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Name your favorite physicist

  1. Nov 7, 2007 #1
    I don't think there been a thread on a use'sr favorite physicist , so I decided to create one.

    For me , Richard feynman because he tried to help both graduate student and the lay public under QED and any other topic on physics. And to me , he comes across as a regular guy you would play poker with instead of a supergenius. I'm not going to doubt that he wasn't a smart man . I'm only saying that did not come across as intimidating to other to laymen and had the a'priori notion that anyone can learn and understand physics. He also , in a subtle manner, criticize academic elitism ; he pointed out that he didn't like clubs or organizations that existed primary for people to talk about how smart they were or how high their IQ was.
    Last edited: Nov 7, 2007
  2. jcsd
  3. Nov 7, 2007 #2
    Schrodinger all the way!
  4. Nov 7, 2007 #3
    "Favorite"= Feynman. Everybody loves Feynman.
  5. Nov 7, 2007 #4


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    Staff: Mentor

    Humanino :!!)
  6. Nov 7, 2007 #5
    Professor Hubert J. Farnsworth, of course.

    if not then the ancient Greeks who started studying these things in a more logical manner. ... their assumptions were wrong for the most part, but you gotta hand it to them.
  7. Nov 7, 2007 #6
    Eratosthenes for ingenuity.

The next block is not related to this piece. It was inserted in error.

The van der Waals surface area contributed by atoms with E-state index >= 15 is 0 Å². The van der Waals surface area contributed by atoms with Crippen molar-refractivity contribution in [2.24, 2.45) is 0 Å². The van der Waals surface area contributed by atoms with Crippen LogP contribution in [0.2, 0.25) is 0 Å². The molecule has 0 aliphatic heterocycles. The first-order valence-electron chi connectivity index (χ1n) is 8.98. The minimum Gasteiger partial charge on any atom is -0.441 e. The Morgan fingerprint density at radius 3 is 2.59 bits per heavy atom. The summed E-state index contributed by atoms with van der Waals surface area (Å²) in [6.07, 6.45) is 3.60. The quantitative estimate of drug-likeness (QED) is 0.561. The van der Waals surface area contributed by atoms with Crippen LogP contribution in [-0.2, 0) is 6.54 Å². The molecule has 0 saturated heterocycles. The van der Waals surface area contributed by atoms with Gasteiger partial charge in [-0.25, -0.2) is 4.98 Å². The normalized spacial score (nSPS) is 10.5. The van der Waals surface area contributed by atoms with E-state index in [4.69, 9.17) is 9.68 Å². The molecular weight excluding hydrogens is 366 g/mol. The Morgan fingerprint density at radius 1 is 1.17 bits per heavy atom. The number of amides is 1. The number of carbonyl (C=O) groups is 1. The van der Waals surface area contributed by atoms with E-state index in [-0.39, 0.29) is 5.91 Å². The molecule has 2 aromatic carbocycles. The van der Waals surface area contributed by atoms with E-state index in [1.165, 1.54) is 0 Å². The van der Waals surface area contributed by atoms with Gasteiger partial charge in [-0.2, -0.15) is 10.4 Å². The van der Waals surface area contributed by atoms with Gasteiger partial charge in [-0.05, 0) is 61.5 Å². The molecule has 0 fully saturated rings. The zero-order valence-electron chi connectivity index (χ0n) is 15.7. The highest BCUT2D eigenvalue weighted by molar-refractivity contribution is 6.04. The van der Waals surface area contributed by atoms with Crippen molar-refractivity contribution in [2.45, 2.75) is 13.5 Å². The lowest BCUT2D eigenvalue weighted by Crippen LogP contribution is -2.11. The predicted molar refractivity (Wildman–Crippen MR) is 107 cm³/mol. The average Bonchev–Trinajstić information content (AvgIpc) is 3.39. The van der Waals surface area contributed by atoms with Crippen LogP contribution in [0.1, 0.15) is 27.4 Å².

Robert Hooke for discoveries.
    Richard Feynman for cuddliness.
  8. Nov 7, 2007 #7
    >.< lol.
  9. Nov 7, 2007 #8

    Math Is Hard

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    Janna Levin

    http://www.jannalevin.com/bio.html [Broken]
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  10. Nov 7, 2007 #9


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  11. Nov 7, 2007 #10
    "Doomsday device! Ahh the balls in Farnsworth's court now."

    Assortment of doomsday devices appear.

    "I suppose I could part with one of these and still be feared."

    Best episode ever! >.<
  12. Nov 7, 2007 #11
    He he. I remember that one. The basketball bit was funny.
  13. Nov 7, 2007 #12

    Chi Meson

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    Not in the past 6 months, maybe.

    Still, Maxwell for me!
  14. Nov 7, 2007 #13
    There are so many great physicists that it is too hard to choose which one is the best. So I asked my mother to help me out. Modesty prevents me from divulging the answer.
  15. Nov 7, 2007 #14
  16. Nov 7, 2007 #15
    Fermi no doubt.
  17. Nov 8, 2007 #16
    clearly Newton
  18. Nov 8, 2007 #17
    Feynman was committed to academic integrity like very few others.
  19. Nov 8, 2007 #18

    'standing on the shoulders of giants' youll find on 2£ coins was a dig at Hooke.
    bit of character, though all boffins seem to be highly eccentric
  20. Nov 8, 2007 #19
    That would be Madame Marie Curie.
  21. Nov 8, 2007 #20
  22. Nov 8, 2007 #21


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    Since everyone avoided making the generic, trendy answer:


    Mostly because he was a humanitarian, but also because of his unique contributions to science.
  23. Nov 8, 2007 #22
    Feynman because his love of physics is so contagious
  24. Nov 9, 2007 #23
    I suppose I'd pick Max Born... but mostly because I have a biography about him.
  25. Nov 9, 2007 #24


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    I asked my wife :approve:

    She said Feynman:cry:
  26. Nov 9, 2007 #25
    No one else favors Schrodinger?

    Fine. Be that way.
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